Monday, October 18, 2010

Raise the stakes

I was watching kids beat each other up on the playground at school the other day.

It was Kindergarten, so there weren't any fists flying...blood dripping...or faces shoved against the ground. But there were plenty of hands on hips and mouths shouting, "Oh yeah? Well I'm gonna..."

I thought about stepping in. I probably should have.

But I was laughing too hard by the fifth time I heard someone shout and stomp away without ever finishing the sentence.

From a dramatic standpoint, it was the most boring fight I've ever seen.

Don't get me wrong. As a teacher, I'm glad the kids didn't kill each other, mangling someone into tears, snot balls, and bloody noses.

But as a writer, I have to do better than that in my books.

I have to raise the stakes.

While watching the fight I couldn't help but notice all the kids' energy fluttered and flitted around in every direction. None of the teachers could tell what happened or what anyone wanted. If I write that way in my books, my audience won't know what's going on, either.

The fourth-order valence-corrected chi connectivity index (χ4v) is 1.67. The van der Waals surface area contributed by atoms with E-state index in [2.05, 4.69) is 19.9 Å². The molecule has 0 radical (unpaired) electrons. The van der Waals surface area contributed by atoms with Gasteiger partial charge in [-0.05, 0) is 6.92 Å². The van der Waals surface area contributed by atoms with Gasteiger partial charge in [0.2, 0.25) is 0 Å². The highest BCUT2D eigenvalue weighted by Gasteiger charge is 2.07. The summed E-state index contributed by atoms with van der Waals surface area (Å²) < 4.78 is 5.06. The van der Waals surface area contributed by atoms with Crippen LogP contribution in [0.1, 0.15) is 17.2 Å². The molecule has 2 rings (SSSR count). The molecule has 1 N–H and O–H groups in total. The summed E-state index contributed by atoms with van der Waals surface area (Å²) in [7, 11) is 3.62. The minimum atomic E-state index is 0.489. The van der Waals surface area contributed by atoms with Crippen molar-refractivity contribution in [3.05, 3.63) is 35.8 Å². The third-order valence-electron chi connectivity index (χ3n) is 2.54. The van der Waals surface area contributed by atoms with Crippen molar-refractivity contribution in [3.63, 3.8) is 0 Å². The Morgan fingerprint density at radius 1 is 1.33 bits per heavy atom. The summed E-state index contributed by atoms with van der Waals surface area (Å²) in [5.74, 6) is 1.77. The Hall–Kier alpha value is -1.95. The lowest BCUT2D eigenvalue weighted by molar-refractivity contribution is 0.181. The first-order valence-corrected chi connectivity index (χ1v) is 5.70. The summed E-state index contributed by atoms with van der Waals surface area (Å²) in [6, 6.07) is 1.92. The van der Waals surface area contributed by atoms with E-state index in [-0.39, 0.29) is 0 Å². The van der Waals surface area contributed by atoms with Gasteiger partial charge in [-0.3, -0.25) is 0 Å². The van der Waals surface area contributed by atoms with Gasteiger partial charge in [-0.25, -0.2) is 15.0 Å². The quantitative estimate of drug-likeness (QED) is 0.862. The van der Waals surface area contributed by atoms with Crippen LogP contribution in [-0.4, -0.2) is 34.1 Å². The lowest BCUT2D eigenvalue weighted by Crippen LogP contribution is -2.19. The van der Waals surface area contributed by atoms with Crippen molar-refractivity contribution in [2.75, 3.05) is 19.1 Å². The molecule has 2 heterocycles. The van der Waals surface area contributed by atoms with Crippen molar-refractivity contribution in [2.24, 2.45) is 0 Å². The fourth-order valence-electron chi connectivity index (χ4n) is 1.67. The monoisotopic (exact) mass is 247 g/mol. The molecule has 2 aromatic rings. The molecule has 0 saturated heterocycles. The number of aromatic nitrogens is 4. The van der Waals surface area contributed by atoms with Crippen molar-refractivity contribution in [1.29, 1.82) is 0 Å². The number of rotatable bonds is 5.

It's not as simple as just knowing what your character wants. All of those kids knew they wanted to win the fight.

But they didn't know how to win. And they definitely didn't want it bad enough.

Characters have to be willing to do anything, no matter what the cost.

Even if it means they get their face shoved to the ground. Or popped in the nose with a fist.


  1. It's always amusing that we can never truly write things "the way they really are". Our narratives have to have appropriate motive and cause-and-effect to maintain a reader's trust, especially when it comes to a fight.

  2. Here's to raising the stakes in conflict within our writing (and not in real life on the playground!)

  3. Good point. I do think our characters have to make hard choices, and stick to them. They have to be willing to fully commit.